If I appear to be in the midst of a soup epidemic I plead guilty Your Honour. It's cold here and looking after a patient at home for the next week or so (Mr NQN) means that soup is a weekly feature. The routine is simple. I make a big batch of soup (the flavour depending on what is in season or what is on special that week) and I then serve it to him for lunch for the next 4-5 days. You see the thing is is that it needs to be easy because I'm busy tending to the world's worst patient. He won't put the laptop or his phone down and gets terribly bored even when he has a host of things to watch on tv. All he wanted to do was show his friends (and anyone with the stomach) photos of his post-surgery open wound and play with his gadgets. Typical boy.
Many of you asked what he was in hospital for. It was "bursitis" with a Staphylococcus bacterial infection. I shall briefly explain: your elbows (as well as the knee and shoulder) have sacs of fluid that float over them and they can get inflamed from rubbing or by infection. His was infected by "Staphylococcus aureus" and most likely from leaning his elbow on his work desk. Yes really! I know, I know... how incredibly innocuous and random. Not from anything as exciting or daring as underwater caving, discovering a Mummy's tomb or from hiking in the Amazon. It's mind blowing to think that the result of this is almost two weeks in hospital with surgery, two weeks at home connected to an infuser and antibiotics, and another two weeks after that on oral antibiotics.
So if I can suggest anything to you my Dear Readers, it's please keep your elbows off the table (mum was right!) and moisturise them. And despite the fact that it was exacerbated by his cracked elbows (men just don't care about moistursing their elbows do they?), he refused to let me put moisturiser on his good elbow. And this is when I'm not wrestling the laptop out of his bandaged arms (it's truly an amusing sight). He has kept his sense of humour though and laughed hard when I brought him a copy of Hemmingway's "A Farewell to Arms" but at times he does get cranky -case in point was the very last sentance he uttered was "I don't like French food" when I suggested lunch (yes it seems we've become Lou and Andy).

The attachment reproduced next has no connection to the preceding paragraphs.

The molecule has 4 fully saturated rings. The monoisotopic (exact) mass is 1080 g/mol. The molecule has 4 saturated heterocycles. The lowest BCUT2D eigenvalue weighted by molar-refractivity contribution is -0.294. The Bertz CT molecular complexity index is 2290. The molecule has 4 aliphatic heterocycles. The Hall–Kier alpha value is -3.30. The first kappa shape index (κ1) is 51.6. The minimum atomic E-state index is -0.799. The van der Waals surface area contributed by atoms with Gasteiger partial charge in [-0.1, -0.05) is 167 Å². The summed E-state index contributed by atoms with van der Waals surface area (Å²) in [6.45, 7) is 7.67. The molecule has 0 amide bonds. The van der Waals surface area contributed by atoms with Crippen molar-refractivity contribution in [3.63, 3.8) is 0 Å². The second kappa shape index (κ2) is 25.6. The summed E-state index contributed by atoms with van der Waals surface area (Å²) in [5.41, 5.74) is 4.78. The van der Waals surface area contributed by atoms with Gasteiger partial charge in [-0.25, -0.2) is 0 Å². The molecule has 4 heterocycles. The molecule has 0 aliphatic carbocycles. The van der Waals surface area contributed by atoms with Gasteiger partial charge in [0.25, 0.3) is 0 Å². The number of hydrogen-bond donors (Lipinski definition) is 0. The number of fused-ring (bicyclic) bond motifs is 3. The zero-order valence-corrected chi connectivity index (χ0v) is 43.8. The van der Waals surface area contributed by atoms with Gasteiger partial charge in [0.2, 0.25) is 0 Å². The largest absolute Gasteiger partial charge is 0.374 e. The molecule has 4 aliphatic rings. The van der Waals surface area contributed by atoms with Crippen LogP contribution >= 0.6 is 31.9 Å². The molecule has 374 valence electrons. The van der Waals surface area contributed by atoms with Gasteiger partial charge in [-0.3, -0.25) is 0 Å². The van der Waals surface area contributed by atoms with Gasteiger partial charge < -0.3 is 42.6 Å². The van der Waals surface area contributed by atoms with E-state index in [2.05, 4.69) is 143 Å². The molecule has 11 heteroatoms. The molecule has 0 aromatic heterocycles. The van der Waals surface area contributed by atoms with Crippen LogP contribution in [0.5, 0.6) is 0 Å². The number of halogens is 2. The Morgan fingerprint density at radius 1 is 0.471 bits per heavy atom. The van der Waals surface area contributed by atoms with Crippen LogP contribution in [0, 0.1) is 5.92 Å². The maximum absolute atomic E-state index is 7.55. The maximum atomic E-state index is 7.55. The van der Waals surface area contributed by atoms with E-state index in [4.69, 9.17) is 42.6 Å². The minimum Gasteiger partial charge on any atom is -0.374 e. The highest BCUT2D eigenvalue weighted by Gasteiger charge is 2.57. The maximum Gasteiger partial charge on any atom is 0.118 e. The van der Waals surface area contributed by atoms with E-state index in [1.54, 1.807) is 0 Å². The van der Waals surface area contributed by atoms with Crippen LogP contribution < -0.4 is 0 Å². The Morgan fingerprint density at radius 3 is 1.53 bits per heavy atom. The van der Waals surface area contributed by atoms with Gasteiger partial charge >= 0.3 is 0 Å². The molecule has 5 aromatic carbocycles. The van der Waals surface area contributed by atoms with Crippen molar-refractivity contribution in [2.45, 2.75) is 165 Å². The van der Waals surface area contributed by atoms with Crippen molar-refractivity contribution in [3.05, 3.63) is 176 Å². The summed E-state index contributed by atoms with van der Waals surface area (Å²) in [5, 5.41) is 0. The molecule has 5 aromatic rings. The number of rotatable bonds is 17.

Anyway, back to the cauliflower soup. It's incredibly silky and creamy. There is only the smallest amount of cream in it and when you see that you can get so many serves out of it I hope that the 1/3 cup total of cream will not put you off. Do make sure that the soup is blended well which really aids in achieving the silky texture. I love the crispy crumb topping to give it a crunchy texture. However feel free to leave it off as I sometimes prefer it without it. But I never leave off the crispy bacon bits at the top- ever.
So tell me Dear Reader, are you a good patient or a bad one? Do you follow orders or are you defiant and rebellious?
Creamy Cauliflower and Bacon Soup
An original recipe by Not Quite Nigella
3 rashers middle bacon
2 litres/8 cups of stock
1/3 cup cream
1/4 cup of dried breadcrumbs (for crispy crumb topping)
Step 1 - Slice 2 of the rashers of bacon into smallish pieces-it doesn't really matter that much as it will be blended up. Cut caulifower into florets and bring to boil with the rashers stock and simmer for 30 minutes until the cauliflower is broken up and soft.
Step 2 - Meanwhile fry the remaining rasher of bacon - you don't need to add any oil to the pan as the bacon is fatty - and crumble or cut into pieces and set aside. Then using the rendered bacon fat, fry the breadcrumbs until golden (or clean the pan and use oil if you feel that this is too unhealthy).
Step 3 - In a blender, whizz the cauliflower soup in two batches with the cream until it becomes a smooth puree. Ladle into a bowl and sprinkle over with the crispy crumbs and crumbled bacon pieces.